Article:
How to Build a New Detroit

Detroit's plight is sad, but the city can use innovative housing ideas to reverse its fortunes.

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Following a half-century of economic decay and depopulation, there was a tragic inevitability to Detroit's decision last week to declare bankruptcy. Motown must now restructure $18 billion in debt owed to 100,000 creditors and bondholders, deciding who gets paid, how much and when.

That's the plan to deal with Detroit's past. But what about a plan for the city's future?

Like Pittsburgh, Baltimore and other former industrial hubs, Detroit must now reinvent itself. At this stage, no one knows what a New Detroit might look like. So before they start courting businesses and looking for investments that generate new jobs and tax receipts, city leaders should focus on the fundamental preconditions for an economic revival. 

That means making Detroit safe and livable for its citizens, and "right-sizing" a city that once was home to 2 million people but now has only 700,000 residents. How do you do that? One answer lies in the 78,000 abandoned homes that litter Detroit proper.

In 2010, Mayor Dave Bing launched a pilot program called "Project 14." The city took 200 foreclosed homes and offered them to police officers for $1,000. They then used federal stimulus funds to offer up to $150,000 to owners to re-hab the homes into good condition. That's a start, but with a murder rate at a 40-year high, 5,000 fires a year and an ailing public school system, Detroiters still have plenty of good reasons to flee for the suburbs.

[See a collection of political cartoons on the budget and deficit.]

To help staunch the bleeding, the city should engage in wholesale "urban homesteading": Take those 78,000 abandoned homes and offer them for free – that's right, for free – to new police officers, firefighters, EMS and public school teachers.  This would create a new infusion of human capital into Detroit, and help it emulate the success of other big cities in bringing down crime rates and replacing "dropout factories" with new and better schools. It would implant the backbone of a new middle class.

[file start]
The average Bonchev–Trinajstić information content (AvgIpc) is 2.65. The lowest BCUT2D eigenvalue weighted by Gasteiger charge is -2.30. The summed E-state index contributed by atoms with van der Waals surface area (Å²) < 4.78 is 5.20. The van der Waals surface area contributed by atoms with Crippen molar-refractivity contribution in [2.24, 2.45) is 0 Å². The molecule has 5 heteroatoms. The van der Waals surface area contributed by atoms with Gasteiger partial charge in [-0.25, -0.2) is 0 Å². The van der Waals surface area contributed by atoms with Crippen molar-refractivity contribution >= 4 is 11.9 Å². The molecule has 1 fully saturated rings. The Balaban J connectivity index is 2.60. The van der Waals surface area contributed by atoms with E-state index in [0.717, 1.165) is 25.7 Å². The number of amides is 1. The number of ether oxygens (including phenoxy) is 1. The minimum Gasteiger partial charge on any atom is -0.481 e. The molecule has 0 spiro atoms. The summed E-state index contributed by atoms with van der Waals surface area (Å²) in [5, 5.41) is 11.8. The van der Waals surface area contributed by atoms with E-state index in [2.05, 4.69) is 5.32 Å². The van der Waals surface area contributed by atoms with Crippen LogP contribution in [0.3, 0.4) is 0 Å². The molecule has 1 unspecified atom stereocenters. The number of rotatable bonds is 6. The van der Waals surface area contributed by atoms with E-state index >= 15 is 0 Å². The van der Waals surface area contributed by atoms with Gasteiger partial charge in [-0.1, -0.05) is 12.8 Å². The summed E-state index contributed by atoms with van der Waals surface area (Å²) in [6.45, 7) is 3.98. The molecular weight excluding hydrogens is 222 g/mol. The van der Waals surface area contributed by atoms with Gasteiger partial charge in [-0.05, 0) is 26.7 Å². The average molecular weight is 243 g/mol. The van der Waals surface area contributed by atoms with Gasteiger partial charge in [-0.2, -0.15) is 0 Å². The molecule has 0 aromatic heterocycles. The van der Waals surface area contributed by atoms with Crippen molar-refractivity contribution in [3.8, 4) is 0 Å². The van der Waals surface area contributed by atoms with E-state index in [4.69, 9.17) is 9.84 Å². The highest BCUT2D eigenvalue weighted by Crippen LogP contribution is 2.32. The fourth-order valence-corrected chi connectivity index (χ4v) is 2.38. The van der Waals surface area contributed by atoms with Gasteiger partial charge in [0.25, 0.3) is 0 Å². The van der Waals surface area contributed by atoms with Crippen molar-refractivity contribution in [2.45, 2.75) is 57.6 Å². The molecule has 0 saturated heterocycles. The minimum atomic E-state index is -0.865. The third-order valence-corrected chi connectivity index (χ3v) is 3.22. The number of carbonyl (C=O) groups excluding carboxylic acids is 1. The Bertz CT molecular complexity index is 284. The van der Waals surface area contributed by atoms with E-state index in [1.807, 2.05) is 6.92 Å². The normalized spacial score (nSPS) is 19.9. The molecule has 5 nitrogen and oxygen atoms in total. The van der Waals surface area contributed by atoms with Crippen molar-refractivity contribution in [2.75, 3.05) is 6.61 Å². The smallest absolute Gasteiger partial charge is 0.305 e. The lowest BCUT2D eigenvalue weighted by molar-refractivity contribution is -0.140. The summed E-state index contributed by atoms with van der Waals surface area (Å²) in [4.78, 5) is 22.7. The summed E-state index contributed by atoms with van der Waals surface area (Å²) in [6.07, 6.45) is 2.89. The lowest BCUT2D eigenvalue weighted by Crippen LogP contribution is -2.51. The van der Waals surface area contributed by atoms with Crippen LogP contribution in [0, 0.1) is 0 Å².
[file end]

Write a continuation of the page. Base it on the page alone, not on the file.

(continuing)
Detroit has also some fine universities, such as the University of Detroit Mercy and Wayne State. The city could also allot a number of empty houses to these universities to house, at low cost, scholarship students and military veterans who have returned from service and would like to pursue higher education.

Obviously, many of these properties need improvement to make them habitable. Their new owners would incur the cost of upgrades. And, in a virtuous circle, the resulting surge in construction would create thousands of new jobs that the city desperately needs. No doubt some hard-hearted conservatives will decry the housing "giveaway," but the alternative is to let vacant properties keep decaying.

[Weigh in: Should Detroit Have Filed for Bankruptcy?]

The second challenge facing Detroit's leaders is to match the city's size and government to its present population. Trying to serve a sprawling urban landscape that once held 2 million residents strains vital services like first responders and lends to widespread neglect and urban blight. For the  new Detroit to thrive, the old Detroit must shrink.  

In urban planning terms, Detroit needs to consolidate and promote density. One way would be to create a program that targets the stricken downtown area and promotes migration to specific parts of the city by waiving or severely discounting property taxes on new homeowners, say for five years.  

As the city begins to coalesce again around downtown, new homeowners will come in, and real estate values will begin to rise again. As the outer bands start to diminish in population, those parts of the city can be properly re-developed.

Detroit's plight is sad, but the city has assets it can use to reverse its fortunes. Tens of thousands of vacant homes can be a magnet for entrepreneurs, young people, upwardly mobile minorities and immigrants. By itself, a housing plan may not turn Motown around, but at least it would be leveraging its assets to set the stage for a civic comeback.

Jason R. Gold is director of the Progressive Policy Institute's "Rebuilding Middle Class Wealth Project" and senior fellow for financial services policy. Keep up with his work at PPI here and follow him on Twitter at @PPI_JGold.

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